When the severe acute respiratory syndrome struck us 17 years ago, I’d read French existential writer Albert Camus’ novel The Plague, which, on the surface, is about the effects of a deadly plague within the quarantined walls of a community. Recently, I re-read it and found this line: “A feeling normally as individual as the ache of separation from those one loves suddenly became a feeling in which all shared alike and – together with fear – the greatest affliction of the long period of exile that lay ahead.” Not quite what I feel, but close enough.
Published in 1947, the novel is about a plague that strikes the French-Algerian coastal town of Oran. And though it has often been read as a metaphorical fable about the Nazi occupation of France and about the “virus of fascism”, it is that literal tale of a community in extremis from a deadly outbreak of plague that has struck a chord with many in this present age of the coronavirus. (Sales of this novel surged recently and numerous think-pieces on this pandemic made references to it.)
The narrator of the story, Dr Bernard Rieux, is a conscientious local doctor who heads a hospital and commits himself to fighting the plague, helping its victims and alleviating their suffering, which he sees quite simply as the sole purpose of his vocation. He is a pragmatic man who has come to realise that: “It may seem a ridiculous idea, but the only way to fight the plague is with decency.” And when asked what decency is, he replies: “Doing my job.”
Camus also writes elsewhere in the novel that what is true of all the evils in the world is also true of the plague – that it helps human beings rise above themselves. Self-preservation is most people’s instinctive response when faced with a calamity and it can make them act selfishly and badly.
On the other side of this, there is a bracing body of sociological research that has shown that people do act decently despite being caught in these appalling and catastrophic situations, and have acted individually or banded together to help and care for family, friends and strangers alike; some had been courageously self-sacrificial.
In 1665, a trader brought bubonic plague in a bundle of flea-infested cloth from London, which was then in the grip of the Black Death, to a village called Eyam, which lay on an important trade route between Sheffield and Manchester.
Soon after, people in the village started dying. Knowing that if they were to flee to the cities, they would bring the plague to inhabitants there and cause the death of thousands, the residents of Eyam, led by their rector, chose to self-quarantine themselves despite being well aware that with no escape, many more would be infected and would perish.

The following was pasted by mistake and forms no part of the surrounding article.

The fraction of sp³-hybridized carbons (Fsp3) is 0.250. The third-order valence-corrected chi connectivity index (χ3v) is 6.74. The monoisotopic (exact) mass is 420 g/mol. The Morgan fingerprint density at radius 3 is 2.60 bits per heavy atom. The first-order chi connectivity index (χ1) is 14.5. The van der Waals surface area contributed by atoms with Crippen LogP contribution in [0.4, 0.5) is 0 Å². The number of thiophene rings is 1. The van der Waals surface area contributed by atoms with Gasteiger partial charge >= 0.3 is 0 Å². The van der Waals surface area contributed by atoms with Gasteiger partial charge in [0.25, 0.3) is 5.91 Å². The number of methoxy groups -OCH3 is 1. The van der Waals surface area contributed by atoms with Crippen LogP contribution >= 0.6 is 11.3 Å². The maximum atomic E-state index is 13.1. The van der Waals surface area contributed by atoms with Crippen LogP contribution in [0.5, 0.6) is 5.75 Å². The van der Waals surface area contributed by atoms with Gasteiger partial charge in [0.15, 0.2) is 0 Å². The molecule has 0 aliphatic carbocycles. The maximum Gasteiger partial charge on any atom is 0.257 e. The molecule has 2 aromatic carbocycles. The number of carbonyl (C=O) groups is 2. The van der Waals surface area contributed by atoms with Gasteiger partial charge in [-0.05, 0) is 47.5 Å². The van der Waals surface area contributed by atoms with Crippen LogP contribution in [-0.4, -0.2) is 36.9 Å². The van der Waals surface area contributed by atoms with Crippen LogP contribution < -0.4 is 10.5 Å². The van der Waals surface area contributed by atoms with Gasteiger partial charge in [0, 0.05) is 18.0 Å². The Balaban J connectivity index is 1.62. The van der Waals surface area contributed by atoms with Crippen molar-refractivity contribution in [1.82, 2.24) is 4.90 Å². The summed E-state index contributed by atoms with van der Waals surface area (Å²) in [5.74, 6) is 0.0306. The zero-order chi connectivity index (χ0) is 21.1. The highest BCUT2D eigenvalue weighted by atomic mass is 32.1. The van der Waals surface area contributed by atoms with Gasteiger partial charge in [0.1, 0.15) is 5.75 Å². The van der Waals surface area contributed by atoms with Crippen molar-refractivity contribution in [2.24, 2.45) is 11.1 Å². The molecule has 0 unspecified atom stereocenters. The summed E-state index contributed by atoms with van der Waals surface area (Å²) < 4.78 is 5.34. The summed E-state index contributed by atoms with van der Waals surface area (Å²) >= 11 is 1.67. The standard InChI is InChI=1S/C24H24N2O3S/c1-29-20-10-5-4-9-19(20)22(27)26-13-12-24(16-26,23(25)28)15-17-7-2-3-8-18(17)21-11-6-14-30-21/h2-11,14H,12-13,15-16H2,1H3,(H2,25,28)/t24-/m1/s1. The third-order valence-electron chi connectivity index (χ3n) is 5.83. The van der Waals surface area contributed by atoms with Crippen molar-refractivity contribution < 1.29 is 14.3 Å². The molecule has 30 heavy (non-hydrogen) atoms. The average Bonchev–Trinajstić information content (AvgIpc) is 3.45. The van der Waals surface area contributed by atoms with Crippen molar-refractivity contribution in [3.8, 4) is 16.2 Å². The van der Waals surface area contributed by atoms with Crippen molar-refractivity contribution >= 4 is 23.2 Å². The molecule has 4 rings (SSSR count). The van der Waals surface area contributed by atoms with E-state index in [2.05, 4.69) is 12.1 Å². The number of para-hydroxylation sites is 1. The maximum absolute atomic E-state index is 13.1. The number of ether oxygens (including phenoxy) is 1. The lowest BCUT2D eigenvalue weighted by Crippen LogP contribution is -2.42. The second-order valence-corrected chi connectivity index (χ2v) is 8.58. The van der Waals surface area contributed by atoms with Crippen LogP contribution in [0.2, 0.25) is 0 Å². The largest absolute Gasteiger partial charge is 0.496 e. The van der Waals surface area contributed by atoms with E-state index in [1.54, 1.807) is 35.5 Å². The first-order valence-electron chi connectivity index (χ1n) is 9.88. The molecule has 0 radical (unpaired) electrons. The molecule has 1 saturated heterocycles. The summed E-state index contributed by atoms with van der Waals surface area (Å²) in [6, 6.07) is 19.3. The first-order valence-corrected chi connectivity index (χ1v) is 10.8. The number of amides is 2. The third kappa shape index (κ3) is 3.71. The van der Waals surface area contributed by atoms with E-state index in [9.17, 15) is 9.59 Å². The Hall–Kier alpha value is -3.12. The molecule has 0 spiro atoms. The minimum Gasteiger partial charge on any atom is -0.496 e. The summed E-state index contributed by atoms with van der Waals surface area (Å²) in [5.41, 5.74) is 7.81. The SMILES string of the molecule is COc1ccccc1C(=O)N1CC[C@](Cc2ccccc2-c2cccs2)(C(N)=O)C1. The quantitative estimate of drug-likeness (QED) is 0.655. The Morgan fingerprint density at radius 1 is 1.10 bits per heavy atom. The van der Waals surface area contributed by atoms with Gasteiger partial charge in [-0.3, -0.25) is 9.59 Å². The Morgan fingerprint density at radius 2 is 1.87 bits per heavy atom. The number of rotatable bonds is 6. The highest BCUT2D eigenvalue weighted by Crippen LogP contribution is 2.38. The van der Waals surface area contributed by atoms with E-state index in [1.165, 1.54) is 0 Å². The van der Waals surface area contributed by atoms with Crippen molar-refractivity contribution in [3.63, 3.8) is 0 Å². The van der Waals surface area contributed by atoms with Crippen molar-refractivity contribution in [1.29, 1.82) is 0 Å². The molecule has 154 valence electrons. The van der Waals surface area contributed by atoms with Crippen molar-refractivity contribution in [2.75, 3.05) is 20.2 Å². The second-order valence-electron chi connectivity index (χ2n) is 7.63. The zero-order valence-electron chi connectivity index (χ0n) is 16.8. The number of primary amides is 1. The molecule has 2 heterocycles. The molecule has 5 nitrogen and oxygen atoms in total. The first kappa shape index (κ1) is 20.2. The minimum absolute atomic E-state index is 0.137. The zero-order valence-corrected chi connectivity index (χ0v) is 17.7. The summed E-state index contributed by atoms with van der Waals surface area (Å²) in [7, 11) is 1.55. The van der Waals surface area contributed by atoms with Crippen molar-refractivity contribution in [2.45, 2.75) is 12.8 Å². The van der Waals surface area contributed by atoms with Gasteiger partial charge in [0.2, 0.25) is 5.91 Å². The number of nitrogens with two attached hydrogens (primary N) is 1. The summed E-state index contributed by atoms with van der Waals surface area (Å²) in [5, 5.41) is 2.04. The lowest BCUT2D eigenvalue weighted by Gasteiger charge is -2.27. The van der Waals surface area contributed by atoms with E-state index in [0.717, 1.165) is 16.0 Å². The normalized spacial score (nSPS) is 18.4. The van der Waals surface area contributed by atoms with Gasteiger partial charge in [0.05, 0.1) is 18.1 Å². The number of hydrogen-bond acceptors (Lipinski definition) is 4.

By the time the quarantine was lifted 14 months later, 260 of Eyam’s estimated 800 residents had died, including the rector’s wife, but their collective self-sacrifice worked: The plague never got to nearby towns.
Since the outbreak of the Covid-19 infection, countless doctors, nurses and other healthcare workers on the front lines of this onslaught have been – in accordance with Dr Rieux’s definition of decency – doing their job and putting themselves in harm’s way to help and save patients and protect the rest of us.
As for the rest of us, doing the decent thing in this instance requires no heroics, but a responsible compliance with those things that would at least help “flatten the curve” and not overwhelm our already overstretched healthcare system. The decent thing for us to do is to follow the mandate of social distancing, stay home, practise good personal hygiene, have a good measure of personal restraint and discipline, and show consideration towards others.
Despite having to keep our physical distance from one other and in such isolating circumstances, we are all in this together whether we like it or not, and what affects one person will affect many others.
In the dark days to come, it is decency that we should stock up on – not toilet rolls. We need to have that decency to think not only of ourselves but also of others, to work together, and to look out and care for one another.
And it is decency that would also help us through this terrible and frightening time. Of late, I find myself turning repeatedly to this quietly heartening verse by Irish poet John O’Donohue:
This is the time to be slow,
Lie low to the wall
Until the bitter weather passes.
Try, as best you can, not to let
The wire brush of doubt
Scrape from your heart
All sense of yourself
And your hesitant light.
If you remain generous,
Time will come good;
And you will find your feet
Again on fresh pastures of promise,
Where the air will be kind
And blushed with beginning.
• Professor Chong Siow Ann, a psychiatrist, is vice-chairman of the medical board (research) at the Institute of Mental Health.